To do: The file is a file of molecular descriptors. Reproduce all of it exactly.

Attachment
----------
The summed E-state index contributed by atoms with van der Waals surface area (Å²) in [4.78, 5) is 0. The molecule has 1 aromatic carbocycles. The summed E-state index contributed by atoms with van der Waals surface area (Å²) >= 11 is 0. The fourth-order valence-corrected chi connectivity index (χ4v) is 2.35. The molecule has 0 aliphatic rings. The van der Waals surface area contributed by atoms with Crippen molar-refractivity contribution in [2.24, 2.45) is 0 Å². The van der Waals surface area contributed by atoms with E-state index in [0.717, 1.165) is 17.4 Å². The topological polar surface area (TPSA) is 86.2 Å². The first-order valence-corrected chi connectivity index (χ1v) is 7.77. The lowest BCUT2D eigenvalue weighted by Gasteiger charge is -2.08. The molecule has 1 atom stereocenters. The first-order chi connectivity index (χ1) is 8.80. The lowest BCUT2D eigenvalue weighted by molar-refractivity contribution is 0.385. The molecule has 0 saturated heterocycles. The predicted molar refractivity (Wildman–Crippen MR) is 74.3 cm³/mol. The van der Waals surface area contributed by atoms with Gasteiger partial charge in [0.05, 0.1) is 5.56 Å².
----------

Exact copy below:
The summed E-state index contributed by atoms with van der Waals surface area (Å²) in [4.78, 5) is 0. The molecule has 1 aromatic carbocycles. The summed E-state index contributed by atoms with van der Waals surface area (Å²) >= 11 is 0. The fourth-order valence-corrected chi connectivity index (χ4v) is 2.35. The molecule has 0 aliphatic rings. The van der Waals surface area contributed by atoms with Crippen molar-refractivity contribution in [2.24, 2.45) is 0 Å². The van der Waals surface area contributed by atoms with E-state index in [0.717, 1.165) is 17.4 Å². The topological polar surface area (TPSA) is 86.2 Å². The first-order valence-corrected chi connectivity index (χ1v) is 7.77. The lowest BCUT2D eigenvalue weighted by Gasteiger charge is -2.08. The molecule has 1 atom stereocenters. The first-order chi connectivity index (χ1) is 8.80. The lowest BCUT2D eigenvalue weighted by molar-refractivity contribution is 0.385. The molecule has 0 saturated heterocycles. The predicted molar refractivity (Wildman–Crippen MR) is 74.3 cm³/mol. The van der Waals surface area contributed by atoms with Gasteiger partial charge in [0.05, 0.1) is 5.56 Å².